Starting the shopping process knowing that the market you qualify in TODAY will adjust is key. Rates might be low right now, but new rules and implications can change things when you are up for renewal. Understand that you MUST be able to carry your mortgage payment on at a higher rate if new laws are put in place.

Keeping these 4 Savvy Shopper tips in mind when you are shopping for a mortgage can help set you up for success not only today, but for the future as well. Mortgages are not only about finding the best rate-but finding the best product too. A Dominion Lending Centres mortgage specialist can work with you and your unique situation to find you the best product for you—and as an added benefit do the shopping for you!

GEOFF LEE

Dominion Lending Centres – Accredited Mortgage Professional
Geoff is part of DLC GLM Mortgage Group based in Vancouver, BC.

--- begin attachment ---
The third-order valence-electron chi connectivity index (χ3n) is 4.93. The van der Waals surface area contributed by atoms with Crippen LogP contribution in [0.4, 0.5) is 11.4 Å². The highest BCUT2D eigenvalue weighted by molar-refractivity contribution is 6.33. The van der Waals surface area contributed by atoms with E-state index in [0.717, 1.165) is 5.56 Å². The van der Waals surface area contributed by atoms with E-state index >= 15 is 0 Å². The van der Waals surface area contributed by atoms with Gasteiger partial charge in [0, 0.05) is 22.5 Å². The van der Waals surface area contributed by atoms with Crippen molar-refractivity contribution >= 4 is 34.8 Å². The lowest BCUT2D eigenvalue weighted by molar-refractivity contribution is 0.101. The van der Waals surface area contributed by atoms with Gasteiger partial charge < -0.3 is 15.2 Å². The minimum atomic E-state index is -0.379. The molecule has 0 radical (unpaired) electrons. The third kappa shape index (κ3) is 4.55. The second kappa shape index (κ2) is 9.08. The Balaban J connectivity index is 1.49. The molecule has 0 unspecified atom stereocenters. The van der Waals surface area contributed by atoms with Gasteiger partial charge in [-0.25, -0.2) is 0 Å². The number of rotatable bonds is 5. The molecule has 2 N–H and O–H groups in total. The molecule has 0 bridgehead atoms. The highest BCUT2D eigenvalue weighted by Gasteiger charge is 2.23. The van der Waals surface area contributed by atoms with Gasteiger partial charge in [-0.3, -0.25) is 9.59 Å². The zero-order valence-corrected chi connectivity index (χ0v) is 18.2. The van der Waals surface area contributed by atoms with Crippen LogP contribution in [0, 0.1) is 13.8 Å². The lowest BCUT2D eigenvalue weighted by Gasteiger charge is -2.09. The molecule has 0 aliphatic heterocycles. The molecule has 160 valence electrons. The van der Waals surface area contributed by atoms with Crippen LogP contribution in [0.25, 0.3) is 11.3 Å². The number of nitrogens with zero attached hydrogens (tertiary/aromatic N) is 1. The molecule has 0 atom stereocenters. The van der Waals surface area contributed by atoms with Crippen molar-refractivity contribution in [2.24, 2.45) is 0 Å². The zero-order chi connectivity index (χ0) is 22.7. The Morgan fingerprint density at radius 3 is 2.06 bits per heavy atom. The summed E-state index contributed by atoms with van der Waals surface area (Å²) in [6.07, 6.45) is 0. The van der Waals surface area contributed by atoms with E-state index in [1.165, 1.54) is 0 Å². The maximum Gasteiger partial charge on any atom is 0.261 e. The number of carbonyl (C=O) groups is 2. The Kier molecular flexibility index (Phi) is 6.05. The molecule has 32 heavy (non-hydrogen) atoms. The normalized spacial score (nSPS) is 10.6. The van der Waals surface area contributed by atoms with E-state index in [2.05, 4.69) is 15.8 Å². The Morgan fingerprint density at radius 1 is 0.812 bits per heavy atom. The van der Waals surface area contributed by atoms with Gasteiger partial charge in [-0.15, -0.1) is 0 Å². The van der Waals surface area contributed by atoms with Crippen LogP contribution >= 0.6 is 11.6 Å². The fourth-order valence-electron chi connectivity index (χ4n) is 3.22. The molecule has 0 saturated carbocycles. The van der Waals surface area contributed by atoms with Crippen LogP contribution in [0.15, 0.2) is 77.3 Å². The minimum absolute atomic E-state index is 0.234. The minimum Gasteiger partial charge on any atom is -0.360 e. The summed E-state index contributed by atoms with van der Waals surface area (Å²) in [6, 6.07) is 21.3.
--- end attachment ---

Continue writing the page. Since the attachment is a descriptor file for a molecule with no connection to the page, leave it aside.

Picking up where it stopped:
GO LONG OR SHORT WITH YOUR RATE

Mortgage Tips Barb Horvat 9 Jun

With all the news about interest rates rising do you go long or short with your rate when you set up your mortgage?

After discussing your current life situation and answering some key questions with your Dominion Lending Centres mortgage broker you can make some decisions and set your mortgage rate and term to best fit your needs. There are many interest rate terms to choose from (1, 2, 3, 4, 5, 7, 10 year fixed and 3 and 5 year variable). If you are looking to lock in to a short or long term fixed rate, consider this:

A long-term mortgage makes sense if:

• If rates were on the rise and you could not take the hit. A long term rate gives you peace of mind.
• You don’t have a nest egg of savings or investments to fall back on